Wednesday, August 13, 2008

Family Reunion: Part 2

Wowee, it has been a long time between posts. But don't blame me, blame Mr Speedtouch, who must have cottoned onto the fact that the huge jump in his internet usage was a little infeasible. But then I went back to Australia for a few weeks and he must have figured that it was safe to come out again. Ha! Sorry Mr Speedtouch, but thank you for coming back and once again failing to secure your network.

Anyway, I have some important blogging business to finish. After leaving the merry land of Worcester, Mum and Dad and I ventured into new and unexplored lands... Wales. It's funny but I don't think a lot of Aussies make the distinction between the different nations in Britain, but it is much more obvious over here. 3 useful things to know about the Welsh are: 1) their language reads like gibberish unless you understand their alphabet, 2) they love their rugby with a passion and 3) they are all amazing singers. Apparently the Welsh crowds at a rugby match singing Land of My Fathers is quite a sight to see.

The little town we went to was just over the border, called Hay-on-Wye. It was one of my favourite towns as it was entirely dedicated to books. For a village of about two thousand people, there were a good 30 bookstores and a great many of them themed. There was the murder mystery bookshop, the music bookshop, the poetry bookshop, the travel bookshop and so on. All were second hand and I think would probably struggle to survive if the town did not have a quite famous accompanying book festival. We just missed the festival unfortunately but I was amazed at some of the big names who were appearing (Salman Rushdie, Ian McEwan, Cherie Booth/Blair). This is a view of the outdoor bookshop near the derelict castle in the town centre:

I can think of a number of friends who would have been in Heaven in Hay (Audrey, Mtk).

Next it was back into England and Herefordshire, which is home to the beautiful Golden Valley, where the move Shadowlands was made. In the Golden Valley we stayed on a lovely little farm next to a medieval Abbey that had been converted into a parish church. We went for walks and drives rounds the country and ate God knows how many pub meals, but it was all lovely. This was a B & B, in the middle of nowhere:

The farmer and his wife who we stayed with were lovely, though I found it a little difficult to keep a straight face when he was complaining about the oft-spoken 'notorious' summer of 2006 when the place was 'practically a desert'. I found that a little hard to believe compared to the drought in Aus, but I did believe him when he was complaining about Tesco and the other big supermarket chains forcing all the small farms out of the market. Feckers.

The Golden Valley was absolutely beautiful. Everything was ridiculously green and lovely, and the buildings old and quaint, and all capped off by the Black Mountains in the background.

Here are my Mum and Dad out the front of the same church in a shot I like to call 'One foot in the Grave'. Hehe:

There was also a nice number of ruins, and ancient castles and battlegrounds from the many years of fighting between the English and the Welsh, as well as nice little novelties like the hill in the centre of the village where they used to conduct the hangings. Charming!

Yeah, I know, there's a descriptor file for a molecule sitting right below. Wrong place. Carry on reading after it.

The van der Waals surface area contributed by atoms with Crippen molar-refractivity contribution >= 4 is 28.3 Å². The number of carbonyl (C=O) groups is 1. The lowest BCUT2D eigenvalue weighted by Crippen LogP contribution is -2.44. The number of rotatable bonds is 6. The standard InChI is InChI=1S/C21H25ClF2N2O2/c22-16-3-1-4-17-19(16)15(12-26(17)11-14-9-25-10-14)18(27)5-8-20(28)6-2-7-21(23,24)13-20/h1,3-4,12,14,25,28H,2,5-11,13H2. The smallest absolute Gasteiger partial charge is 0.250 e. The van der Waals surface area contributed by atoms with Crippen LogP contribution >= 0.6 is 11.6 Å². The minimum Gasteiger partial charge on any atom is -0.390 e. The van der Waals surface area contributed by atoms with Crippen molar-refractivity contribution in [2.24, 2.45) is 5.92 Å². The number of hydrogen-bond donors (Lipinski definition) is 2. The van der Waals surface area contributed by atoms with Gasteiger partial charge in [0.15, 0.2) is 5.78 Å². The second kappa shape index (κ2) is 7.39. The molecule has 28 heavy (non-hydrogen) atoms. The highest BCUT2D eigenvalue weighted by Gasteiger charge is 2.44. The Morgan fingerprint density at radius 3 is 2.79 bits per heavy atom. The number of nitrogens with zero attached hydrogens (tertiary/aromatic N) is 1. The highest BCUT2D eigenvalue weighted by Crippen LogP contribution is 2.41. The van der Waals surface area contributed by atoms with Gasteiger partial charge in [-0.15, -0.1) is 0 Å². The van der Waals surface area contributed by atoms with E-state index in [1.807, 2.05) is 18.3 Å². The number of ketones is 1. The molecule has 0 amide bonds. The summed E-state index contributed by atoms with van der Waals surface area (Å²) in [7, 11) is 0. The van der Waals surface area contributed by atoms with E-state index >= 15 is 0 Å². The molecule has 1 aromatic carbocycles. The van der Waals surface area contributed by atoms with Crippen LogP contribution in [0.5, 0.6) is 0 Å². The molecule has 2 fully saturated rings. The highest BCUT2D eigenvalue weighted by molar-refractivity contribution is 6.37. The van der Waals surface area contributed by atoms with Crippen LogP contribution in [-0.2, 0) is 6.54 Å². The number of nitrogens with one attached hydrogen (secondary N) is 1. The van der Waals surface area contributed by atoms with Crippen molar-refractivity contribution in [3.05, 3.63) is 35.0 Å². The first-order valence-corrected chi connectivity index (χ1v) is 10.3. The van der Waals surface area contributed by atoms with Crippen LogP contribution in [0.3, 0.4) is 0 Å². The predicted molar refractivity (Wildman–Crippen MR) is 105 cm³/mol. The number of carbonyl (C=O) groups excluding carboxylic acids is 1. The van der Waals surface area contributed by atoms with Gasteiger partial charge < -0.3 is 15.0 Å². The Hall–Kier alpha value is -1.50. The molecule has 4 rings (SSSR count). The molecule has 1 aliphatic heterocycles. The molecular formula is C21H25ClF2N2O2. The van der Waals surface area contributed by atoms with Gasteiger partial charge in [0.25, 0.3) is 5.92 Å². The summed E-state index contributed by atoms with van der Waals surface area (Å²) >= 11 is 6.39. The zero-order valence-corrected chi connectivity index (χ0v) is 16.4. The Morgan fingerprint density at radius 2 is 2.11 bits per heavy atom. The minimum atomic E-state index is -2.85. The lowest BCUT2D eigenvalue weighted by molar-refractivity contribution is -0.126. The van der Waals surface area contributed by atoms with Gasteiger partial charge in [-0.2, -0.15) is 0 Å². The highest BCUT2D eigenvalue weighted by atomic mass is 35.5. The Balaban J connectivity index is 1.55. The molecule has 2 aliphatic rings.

Lastly it was off to a town in the Cotswolds, Chipping Campden. The Cotswolds are one of the loveliest areas in England, in large part I think due to the presence in the area of a certain kind of limestone that all the little houses are built from. It is the kind of area where houses still have thatched roofs. Some of them were so small and so ancient, I felt like I was in Hobbiton. This isn't the best example but does get across how old the villages were:

After that, it was back to London, and a brief stay at our flat before my parents sensibly ditched it for the Novotel! Thanks for the trip Mum and Dad and here some some more happy snaps to remember it by. I like to put embarrassing photos of other family members as well as myself on this blog!!


Anonymous said...

Hi Penny,
There will always be wonderful memories of our holiday in the Golden Valley.I am so glad that we had the opportunity to be there together.Chris & I often talk about it, especially the time in Abbeydore where we stayed on the farm. We were lucky to stay with such an hospitable couple. Remember how they stood and waved good-bye as we left.This was a lovely blog Pen. Love mumx

Anonymous said...

Hi Pen,
Really glad you enjoyed your trip to the forgotten corners of England and Wales. That was more like the real England with old farms and narrow lanes that I remember. And the great thing about those areas is that so few tourists go there - I bet Hay-on-Wye gets few visitors outside the book festival.
Abbeydore, where we stayed on the farm, was particularly interesting for me because I used to go down there from Hereford as a young reporter to cover the local magistrates court and things like ploughing matches and point-to-point races (our picnic races).
Most of the court cases were for poaching with the odd traffic offence thrown in.
The Cotswolds are special, aren't they? Stow is among dozens of small towns with buildings like that and lots of old pubs - pity we didn't have time for a drink in The Fleece at Bretforton though (just down the hill from Stow) because it's one of the oldest pubs in England - 13th century or something like that. Not that I haven't had a few drinks in there before.
Anyhow, it was lovely to show you round my native heath, and I hope you'll have nice memories of it all.
Love Dad xxx

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